This was a patient that we could not cure, and that we could not even prescribe medicine to, but the doctor still took the time, under an immense time-crunch, to listen to her. I learned that even in a situation where we want to identify problems and administer fixes as fast as possible, it is perhaps even more important that we provide an ear to listen to problems that nobody else will listen to. Even though we didn’t permanently fix many of the problems we saw today, we gave people the confidence and assurance that their problems were important and that they could live a productive, happy life.

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By Jennifer Browning

The end of the year is near, but there is still time to make your tax-deductible donation of $25, $50, $100 or more to Project Medishare. This has been another successful year for Project Medishare and those we serve in Haiti’s Central Plateau. We have been thankful that mother nature gave some reprieve and helped Haiti avoid season devastated by hurricanes.

The Akamil Facility in Thomonde is scheduled to begin operation in January.

With the weather cooperating, Project Medishare is happy to announce the finalized construction of the Akamil Facility in Thomonde! For many years, our local staff of 95 people from Thomonde, Marmont and Casse provide urgently needed healthcare to their communities. These dedicated workers provide the only primary healthcare to 85,000 people–despite the lack of adequate facilities and difficult working conditions.

The new Akamil Facility will allow Project Medishare to do so much more. We’re ready to combat childhood malnutrition affecting more than 50 percent of children in these communities. With the facility beginning operation in January, the locally produced, highly nutritious meal called Akamil will begin opening doors in Thomonde not only in the fight against malnutrition, but in the economic welfare of the community. We are so thankful to the Caporella Family, the Berlin Family Foundation, Coral Gables Congregational Church, UM Rotaract Club, South Florida Rotary Clubs and Rotary International, Center for Disease Control, Auto Gov, AkzoNobel, DSM and donors like you who are making the opening of this facility a reality.

In addition to the Akamil Facility, Project Medishare accomplished much more in 2009.

  • Our community health agents provided over 10,000 home visits and held over 430 “rally posts” where children were monitored for signs of malnutrition and received vaccinations.
  • We renovated the Ministry of Health clinic in Marmont, expanding our services to more than 15,700 people.
  • We completed construction of the Maternal Health Center in Marmont, thanks to the Greig Family.
  • Our agronomist provided training to local farmers and women at our trial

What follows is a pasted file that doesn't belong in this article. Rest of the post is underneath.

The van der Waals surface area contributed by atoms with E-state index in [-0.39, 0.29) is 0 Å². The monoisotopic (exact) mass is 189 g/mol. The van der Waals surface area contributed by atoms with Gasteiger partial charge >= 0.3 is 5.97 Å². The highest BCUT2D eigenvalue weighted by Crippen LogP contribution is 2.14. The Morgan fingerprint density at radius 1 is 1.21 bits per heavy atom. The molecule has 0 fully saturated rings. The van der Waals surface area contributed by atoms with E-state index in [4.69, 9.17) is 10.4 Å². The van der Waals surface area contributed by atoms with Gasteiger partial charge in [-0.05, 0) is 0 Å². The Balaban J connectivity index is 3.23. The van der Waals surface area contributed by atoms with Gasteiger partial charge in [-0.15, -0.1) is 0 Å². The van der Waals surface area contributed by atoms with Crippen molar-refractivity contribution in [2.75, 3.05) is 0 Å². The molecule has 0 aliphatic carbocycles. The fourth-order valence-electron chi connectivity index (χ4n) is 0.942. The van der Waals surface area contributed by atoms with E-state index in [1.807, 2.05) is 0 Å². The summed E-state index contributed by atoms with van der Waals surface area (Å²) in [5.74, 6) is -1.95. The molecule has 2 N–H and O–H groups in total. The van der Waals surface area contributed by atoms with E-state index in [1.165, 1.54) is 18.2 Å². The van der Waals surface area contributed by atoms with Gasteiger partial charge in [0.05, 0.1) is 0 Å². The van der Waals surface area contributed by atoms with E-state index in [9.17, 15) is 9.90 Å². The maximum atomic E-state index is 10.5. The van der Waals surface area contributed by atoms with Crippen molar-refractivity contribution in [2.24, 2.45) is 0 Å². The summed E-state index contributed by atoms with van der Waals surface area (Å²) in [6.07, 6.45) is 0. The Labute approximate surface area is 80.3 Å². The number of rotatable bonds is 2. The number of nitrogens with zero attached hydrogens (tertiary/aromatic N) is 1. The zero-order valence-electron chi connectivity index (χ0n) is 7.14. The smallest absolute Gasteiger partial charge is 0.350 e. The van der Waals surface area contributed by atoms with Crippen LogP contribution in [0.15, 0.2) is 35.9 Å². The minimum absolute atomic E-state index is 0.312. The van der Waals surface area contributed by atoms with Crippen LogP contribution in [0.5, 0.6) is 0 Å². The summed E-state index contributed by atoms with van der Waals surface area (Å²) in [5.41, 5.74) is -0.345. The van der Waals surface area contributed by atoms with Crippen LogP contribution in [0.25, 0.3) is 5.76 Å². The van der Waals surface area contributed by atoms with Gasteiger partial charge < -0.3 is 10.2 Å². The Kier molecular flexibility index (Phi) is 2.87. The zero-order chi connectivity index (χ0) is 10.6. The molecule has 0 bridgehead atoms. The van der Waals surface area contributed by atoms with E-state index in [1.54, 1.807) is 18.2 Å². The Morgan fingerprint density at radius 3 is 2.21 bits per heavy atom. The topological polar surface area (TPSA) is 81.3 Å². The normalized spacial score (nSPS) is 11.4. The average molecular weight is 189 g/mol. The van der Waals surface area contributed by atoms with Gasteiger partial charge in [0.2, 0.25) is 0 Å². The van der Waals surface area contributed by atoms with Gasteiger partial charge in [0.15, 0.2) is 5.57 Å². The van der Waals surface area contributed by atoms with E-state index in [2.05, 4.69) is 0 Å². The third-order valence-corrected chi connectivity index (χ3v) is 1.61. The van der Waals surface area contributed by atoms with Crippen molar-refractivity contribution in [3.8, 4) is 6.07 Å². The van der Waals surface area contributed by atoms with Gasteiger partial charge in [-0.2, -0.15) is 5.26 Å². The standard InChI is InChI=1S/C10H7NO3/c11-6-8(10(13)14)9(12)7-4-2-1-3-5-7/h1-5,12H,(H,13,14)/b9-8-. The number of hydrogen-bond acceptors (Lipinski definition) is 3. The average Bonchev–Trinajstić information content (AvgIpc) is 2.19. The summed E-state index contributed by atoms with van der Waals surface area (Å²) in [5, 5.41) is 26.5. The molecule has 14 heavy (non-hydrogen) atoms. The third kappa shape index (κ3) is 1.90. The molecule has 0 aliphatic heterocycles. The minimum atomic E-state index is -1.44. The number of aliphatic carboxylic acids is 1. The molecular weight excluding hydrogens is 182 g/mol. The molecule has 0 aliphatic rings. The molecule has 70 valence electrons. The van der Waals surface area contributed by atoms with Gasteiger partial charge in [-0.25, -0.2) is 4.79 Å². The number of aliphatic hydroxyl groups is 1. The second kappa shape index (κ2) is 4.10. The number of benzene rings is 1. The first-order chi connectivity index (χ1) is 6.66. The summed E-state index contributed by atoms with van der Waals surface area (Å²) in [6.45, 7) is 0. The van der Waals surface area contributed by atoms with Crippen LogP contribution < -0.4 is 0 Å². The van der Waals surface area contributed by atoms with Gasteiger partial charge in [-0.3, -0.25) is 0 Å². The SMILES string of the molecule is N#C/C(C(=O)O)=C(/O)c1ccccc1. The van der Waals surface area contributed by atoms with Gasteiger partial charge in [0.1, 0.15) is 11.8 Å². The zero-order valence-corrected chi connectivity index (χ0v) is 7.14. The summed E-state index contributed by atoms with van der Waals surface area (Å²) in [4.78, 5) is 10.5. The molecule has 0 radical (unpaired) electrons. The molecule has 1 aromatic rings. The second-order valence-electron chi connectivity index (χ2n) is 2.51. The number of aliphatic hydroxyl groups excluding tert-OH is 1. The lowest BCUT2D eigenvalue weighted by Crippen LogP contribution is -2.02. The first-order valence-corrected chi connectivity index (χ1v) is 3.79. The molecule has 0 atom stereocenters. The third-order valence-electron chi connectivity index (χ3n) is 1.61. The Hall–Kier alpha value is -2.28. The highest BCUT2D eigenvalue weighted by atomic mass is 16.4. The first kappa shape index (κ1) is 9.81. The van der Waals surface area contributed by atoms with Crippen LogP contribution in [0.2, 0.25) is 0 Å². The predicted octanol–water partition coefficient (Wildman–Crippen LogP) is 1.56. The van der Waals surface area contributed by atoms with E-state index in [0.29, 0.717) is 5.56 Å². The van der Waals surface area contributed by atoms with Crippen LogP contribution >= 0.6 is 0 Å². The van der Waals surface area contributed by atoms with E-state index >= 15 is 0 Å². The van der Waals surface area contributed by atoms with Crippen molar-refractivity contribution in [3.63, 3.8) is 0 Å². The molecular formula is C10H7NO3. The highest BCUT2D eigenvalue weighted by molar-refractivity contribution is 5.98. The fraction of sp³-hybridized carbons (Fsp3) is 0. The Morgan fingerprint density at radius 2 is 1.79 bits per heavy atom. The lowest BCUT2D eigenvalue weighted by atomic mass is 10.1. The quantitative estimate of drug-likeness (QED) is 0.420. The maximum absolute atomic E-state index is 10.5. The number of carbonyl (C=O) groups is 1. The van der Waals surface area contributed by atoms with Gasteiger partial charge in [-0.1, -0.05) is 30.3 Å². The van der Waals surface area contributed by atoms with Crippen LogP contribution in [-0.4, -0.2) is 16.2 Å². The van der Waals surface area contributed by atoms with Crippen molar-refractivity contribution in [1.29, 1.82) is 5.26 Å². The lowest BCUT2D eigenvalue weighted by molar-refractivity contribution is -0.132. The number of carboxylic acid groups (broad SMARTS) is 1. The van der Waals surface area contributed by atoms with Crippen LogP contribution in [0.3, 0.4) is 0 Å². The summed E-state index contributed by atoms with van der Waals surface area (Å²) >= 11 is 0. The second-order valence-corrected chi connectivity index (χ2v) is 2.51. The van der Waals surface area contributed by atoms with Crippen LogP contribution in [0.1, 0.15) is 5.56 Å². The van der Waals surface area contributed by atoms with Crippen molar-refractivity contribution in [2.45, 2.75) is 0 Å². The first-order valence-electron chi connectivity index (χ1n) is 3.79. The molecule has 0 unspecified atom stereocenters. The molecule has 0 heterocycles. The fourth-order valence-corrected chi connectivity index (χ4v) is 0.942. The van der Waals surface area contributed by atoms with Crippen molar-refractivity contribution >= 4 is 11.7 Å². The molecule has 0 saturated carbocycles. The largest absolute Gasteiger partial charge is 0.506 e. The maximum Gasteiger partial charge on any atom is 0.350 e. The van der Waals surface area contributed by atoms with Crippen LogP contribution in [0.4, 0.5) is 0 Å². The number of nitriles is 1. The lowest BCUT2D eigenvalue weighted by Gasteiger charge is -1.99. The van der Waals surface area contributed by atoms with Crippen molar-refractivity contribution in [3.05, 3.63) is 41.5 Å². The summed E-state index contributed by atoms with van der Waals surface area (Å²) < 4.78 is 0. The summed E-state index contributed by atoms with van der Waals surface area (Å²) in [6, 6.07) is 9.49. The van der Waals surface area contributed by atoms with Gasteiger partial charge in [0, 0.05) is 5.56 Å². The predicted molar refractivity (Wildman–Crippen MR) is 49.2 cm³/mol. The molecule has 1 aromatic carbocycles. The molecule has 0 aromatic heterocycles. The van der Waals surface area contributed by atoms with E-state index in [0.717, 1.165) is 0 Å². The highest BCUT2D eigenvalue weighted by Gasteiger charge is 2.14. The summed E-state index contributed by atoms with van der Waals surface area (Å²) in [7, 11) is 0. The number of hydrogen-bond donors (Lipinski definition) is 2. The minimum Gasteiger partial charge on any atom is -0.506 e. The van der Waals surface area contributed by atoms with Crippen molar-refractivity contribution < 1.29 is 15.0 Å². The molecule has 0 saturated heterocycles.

Agriculture is a major component of Project Medishare's plan in helping battle malnutrition in Haiti's Central Plateau. Photo by Jennifer Browning.

    farm and in the community and established five vegetable nurseries in the nearby surrounding communities of Cadichon, Savane Moise, Calabate and Savane Longue.

None of this could have been accomplished without the support of the friends, donors, and volunteers who have embraced Project Medishare’s mission in Haiti’s Central Plateau–to provide and achieve quality healthcare and development services for all.

But we cannot rest. Looking ahead Project Medishare urgently needs  help to:

  • Prepare to provide 5,000 children with oral rehydration solution to treat diarrhea, which still needlessly kills countless children in Haiti. (Project Medishare treated more than 2,000 last year for worms and other illnesses associated with poverty and lack of clean water, but the need has outpaced our current efforts.)
  • Expand the pediatric neurosurgery program from two to four trips this year – Last year we evaluated over 100 children and operated on 45 – most being life-saving surgeries. But many didn’t get the attention they needed. We must do better in the coming year.
  • Provide equipment and medical supplies to the new Maternal Health Center in Marmont.
  • Continue to expand the sustainable agricultural training program between Marmont and Thomonde. In addition to these important projects, we need funds to repair a water cistern in Marmont, so there will be access to safe drinking water.

Project Medishare is still in need of donations to continue this important work in Haiti. Eighty-five percent of your donated dollar goes to directly to programs and services of our organization, so your donated dollar goes a long way.

So during this holiday season, please remember Project Medishare and the people of Haiti’s Central Plateau and then click here to give the most generous tax-deductible contribution you can to help us continue our life-saving work.

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By Tynisa Harvey**

It’s only been two days in Haiti, and already I feel like the people here are my own. On our way to our home visits, we were greeted with smiles and friendly ‘Bonjours’ from natives, young and old. It is refreshing to be in a place where you greet people that don’t respond with a blank stare or a silent nod. I took full advantage of this, and it may sound cheesy, but I said ‘Bonjour’ to EVERYONE I met, literally! Besides I really wanted to practice my creole.